Guide to our dog friendly city
Enjoying Barcelona with your best friend
Who let the dogs out?
Barcelona may once have been described as being ‘el color de gos com fuig’ (the colour of a dog running away) but these days the city’s dogs are in no hurry to escape. English Doctor Barcelona is delighted to present this guide to our dog-friendly city!
Our canine pals are welcome almost everywhere, including on the metro and commuter trains (but not buses), as long as they are muzzled; a rule that is rarely enforced unless they considered a potentially dangerous breed (more on that here.) The same goes for off-leash – a practice that is commonly fined in streets and squares. In both cases, use your common sense and pack both a muzzle and a leash for when you need them.
Got it? Good. Now enjoy your day at these great walking spots.
For The Pampered Pooch
The Parc de la Ciutadella is the inner city’s largest, in fact only, park. The site was once a citadel, constructed by Felip V after the siege of Barcelona in 1714; a pivotal chapter in the city’s history. Adjacent to the trendy Born district, it’s a popular spot for locals and their pedigree fur babies to strut their stuff along manicured paths and around the rowing lake. Break out your mutt’s designer clobber and you will fit right in. Metro: Arc de Triomf, Jaume I
The Social Network
Like many of the parks that sprung up in the later 1980s in Barcelona, the Parc de Joan Miró is situated on the site of a disused industrial site, in this case, a slaughterhouse. Clusters of palm trees and a sandy floor lend it the feeling of an oasis. It’s a magnet for local dog owners, who mingle for chats and catch around the sizable pipi can (enclosed, off-leash doggie area) at the entrance to the park facing Las Arenas shopping centre. Metro: Espanya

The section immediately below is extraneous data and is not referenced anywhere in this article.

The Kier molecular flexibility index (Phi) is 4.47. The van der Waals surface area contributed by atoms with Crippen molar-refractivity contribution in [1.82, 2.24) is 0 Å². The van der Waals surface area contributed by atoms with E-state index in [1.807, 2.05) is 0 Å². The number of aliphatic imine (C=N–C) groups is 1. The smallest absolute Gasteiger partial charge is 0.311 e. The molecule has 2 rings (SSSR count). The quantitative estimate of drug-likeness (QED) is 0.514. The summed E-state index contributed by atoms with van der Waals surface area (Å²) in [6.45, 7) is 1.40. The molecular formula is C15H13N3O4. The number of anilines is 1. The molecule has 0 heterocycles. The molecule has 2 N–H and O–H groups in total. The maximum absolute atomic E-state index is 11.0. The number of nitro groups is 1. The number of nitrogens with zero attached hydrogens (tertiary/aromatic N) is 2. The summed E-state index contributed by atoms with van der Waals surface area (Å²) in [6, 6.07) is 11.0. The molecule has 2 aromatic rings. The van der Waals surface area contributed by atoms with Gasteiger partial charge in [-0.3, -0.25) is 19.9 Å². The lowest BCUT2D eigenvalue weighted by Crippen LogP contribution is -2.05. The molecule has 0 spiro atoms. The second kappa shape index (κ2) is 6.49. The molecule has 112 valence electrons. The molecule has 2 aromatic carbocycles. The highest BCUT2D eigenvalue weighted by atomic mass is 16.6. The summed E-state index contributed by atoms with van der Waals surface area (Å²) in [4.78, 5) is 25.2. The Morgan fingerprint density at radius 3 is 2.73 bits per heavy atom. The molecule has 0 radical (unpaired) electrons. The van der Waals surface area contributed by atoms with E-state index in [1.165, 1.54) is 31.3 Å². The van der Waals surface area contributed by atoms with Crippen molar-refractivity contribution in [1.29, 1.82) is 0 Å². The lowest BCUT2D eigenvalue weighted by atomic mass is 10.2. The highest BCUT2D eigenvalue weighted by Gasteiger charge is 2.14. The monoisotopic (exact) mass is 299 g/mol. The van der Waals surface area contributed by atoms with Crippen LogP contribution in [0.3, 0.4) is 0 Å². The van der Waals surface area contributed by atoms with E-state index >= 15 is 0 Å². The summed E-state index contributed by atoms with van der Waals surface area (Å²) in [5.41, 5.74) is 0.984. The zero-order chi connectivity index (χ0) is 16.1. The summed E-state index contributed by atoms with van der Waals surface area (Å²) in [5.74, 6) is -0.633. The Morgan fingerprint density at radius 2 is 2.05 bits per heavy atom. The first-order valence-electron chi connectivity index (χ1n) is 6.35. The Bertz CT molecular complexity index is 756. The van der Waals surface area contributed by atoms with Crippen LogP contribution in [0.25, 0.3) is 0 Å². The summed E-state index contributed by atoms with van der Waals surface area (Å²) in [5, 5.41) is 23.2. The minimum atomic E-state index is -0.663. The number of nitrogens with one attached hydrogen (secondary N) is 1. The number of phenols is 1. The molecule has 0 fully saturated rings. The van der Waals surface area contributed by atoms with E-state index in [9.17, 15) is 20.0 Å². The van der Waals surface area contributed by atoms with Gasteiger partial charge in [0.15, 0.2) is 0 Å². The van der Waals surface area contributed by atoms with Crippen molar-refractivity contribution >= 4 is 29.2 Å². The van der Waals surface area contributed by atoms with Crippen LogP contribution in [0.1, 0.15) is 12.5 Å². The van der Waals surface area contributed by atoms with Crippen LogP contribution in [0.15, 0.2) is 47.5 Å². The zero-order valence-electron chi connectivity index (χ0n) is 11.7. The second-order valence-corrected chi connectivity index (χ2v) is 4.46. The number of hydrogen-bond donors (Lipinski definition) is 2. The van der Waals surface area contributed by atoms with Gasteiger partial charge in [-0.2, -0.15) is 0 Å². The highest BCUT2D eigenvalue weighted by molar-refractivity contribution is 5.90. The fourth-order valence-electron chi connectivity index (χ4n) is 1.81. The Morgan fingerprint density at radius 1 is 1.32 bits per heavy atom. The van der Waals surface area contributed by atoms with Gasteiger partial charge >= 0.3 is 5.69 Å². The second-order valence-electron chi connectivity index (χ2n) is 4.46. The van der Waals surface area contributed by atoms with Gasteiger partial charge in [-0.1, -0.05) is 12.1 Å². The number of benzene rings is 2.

A Frolic In The Woods
The hilly barrios to the north of the city are the city’s greenest, with many public parks wedged between high-rise apartment buildings and early 19th century villas. The Parc Turó de La Piera is a veritable forest spread over a hill (‘turó’) that was once a country estate. It’s a safe place to let your dog off the lead for a mooch around the pine trees and bushes, where they will tire out chasing lizards and the resident colony of green parrots. Turó de La Piera adjoins the Parc de Nou Barris, which has artificial lakes you can dip your dog in during the summer months. Metro: Vilapicina (then follow the signs).
For Culture Hounds
Montjuïc, the site of both the 1929 International Fair and 1992 Olympic Games, and is divine for a pine-scented stroll with your best friend. Yet not even the hardiest canine, or owner, would be able to cover the 400-hectare site in a day. A gentle, circular route can be done by taking the stairs (or escalators) to the National Art Museum of Catalonia (MNAC), pause for the stunning view, then follow the signs to the Palau Sant Jordi and the sci-fi installations of the Olympic Games for a bit of off-leash fun. Afterwards, head downhill to the delightful barrio of Poble Sec, where you will both be welcome at one of the many terrace-cafes along the Carrer Blai. Metro: Espanya
A Walk On The Wild Side
The Collserola Natural Park that cradles Barcelona to the north provides a rural day out just short distance from the city. Populated with cyprus trees, Mediterranean wildflowers and rustic restaurants tucked away in the woodlands, the most convenient starting point is the Carretera de les Aigües, a 10km-long hiking and cycling track. An easy walk that combines lunch starts at the Peu de Funicular railway station. When you come out, turn left onto the Carretera de les Aigües and stroll about 20 minutes to Can Marti (www.noucanmarti.com) where you and your pal can sit in the garden for fat and tasty sausages a la brasa (char-grilled). Metro: Peu de Funicular, Vallvidrera